The Stages Of Grief

  • Denial

    Denial is always the first stage of grief. You feel very overwhelmed with emotion. You feel like you're numb. It's basically a state of shock. Getting through the day can be difficult. This stage helps set a pace for accepting loss. We can only take on so much at a certain time. Denial makes the griever question how they can go on.
  • Anger

    Anger is a surface emotion that covers what the griever is feeling inside. Underneath the yelling is pain. The griever may take their anger out on others. There is no one to blame for the loss of a loved one, but the griever may feel the need to place blame and take out their anger on a family member, friend, or even a doctor. Anger is a natural part of the healing process that may be hard to cope with, but is necessary for eventual acceptance.
  • Bargaining

    This stage is all about "What if..." and "If only..." questions. The griever wonders if there was anything they could do to change the outcome. Of course they cannot, but they can't help but wonder. The griever just wishes for life to return to normal. Usually a feeling of guilt is associated with bargaining. The griever remains in the past and doesn't feel the pain or sorrow of the loss.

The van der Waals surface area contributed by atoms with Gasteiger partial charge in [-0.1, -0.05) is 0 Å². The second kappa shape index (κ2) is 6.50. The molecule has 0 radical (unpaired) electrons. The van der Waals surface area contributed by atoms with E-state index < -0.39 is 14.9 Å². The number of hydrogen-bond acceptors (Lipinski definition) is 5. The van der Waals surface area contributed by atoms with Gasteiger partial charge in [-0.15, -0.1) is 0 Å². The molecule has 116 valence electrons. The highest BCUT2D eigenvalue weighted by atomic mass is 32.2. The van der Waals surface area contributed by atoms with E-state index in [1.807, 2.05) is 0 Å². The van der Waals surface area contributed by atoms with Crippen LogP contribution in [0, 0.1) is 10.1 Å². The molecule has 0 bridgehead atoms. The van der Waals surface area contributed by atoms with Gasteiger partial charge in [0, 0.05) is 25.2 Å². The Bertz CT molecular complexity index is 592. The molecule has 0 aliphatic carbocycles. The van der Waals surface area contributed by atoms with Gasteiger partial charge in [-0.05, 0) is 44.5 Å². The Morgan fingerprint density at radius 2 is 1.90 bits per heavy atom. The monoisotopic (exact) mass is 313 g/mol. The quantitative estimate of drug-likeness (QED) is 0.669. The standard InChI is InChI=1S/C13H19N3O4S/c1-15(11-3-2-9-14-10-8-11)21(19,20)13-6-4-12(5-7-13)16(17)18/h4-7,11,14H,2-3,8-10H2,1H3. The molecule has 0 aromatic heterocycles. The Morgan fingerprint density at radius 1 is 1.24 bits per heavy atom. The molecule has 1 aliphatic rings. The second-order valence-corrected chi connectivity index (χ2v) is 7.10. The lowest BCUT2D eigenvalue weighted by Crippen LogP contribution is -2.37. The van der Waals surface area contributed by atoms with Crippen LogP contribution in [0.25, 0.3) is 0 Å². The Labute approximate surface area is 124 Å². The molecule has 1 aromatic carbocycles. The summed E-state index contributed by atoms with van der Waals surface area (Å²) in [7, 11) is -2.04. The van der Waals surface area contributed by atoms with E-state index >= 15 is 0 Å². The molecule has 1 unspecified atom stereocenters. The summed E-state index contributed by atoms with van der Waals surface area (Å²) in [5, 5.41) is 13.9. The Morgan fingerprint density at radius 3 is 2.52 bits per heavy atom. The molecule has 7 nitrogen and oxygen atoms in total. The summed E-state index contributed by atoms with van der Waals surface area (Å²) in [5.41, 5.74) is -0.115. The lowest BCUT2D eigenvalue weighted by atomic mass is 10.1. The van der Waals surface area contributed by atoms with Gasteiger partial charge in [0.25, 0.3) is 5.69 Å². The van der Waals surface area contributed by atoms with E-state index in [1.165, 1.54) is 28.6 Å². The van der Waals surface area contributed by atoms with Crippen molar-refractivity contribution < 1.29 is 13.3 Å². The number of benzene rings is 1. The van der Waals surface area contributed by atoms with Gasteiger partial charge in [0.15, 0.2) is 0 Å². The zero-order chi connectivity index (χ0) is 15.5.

• Depression

    This stage is primarily overwhelming sadness. Unless experienced, it's difficult to explain the deep loss the griever feels. There is a fog of intense sadness that doesn't seem like it will ever lift. This stage is also a realization that your loved one will not come back. A realization like that would naturally upset you.
  • Acceptance

    There is a high chance that a griever will never feel completely "okay" with the loss of a loved one. Acceptance isn't that. Acceptance is accepting the permanant reality that a loved one isn't coming back. Instead of returning to normal, the griever must learn to adapt to their new normal. The griever will have to make changes to readjust to their life. Acceptance is the final stage of grief that allows us to begin to live again.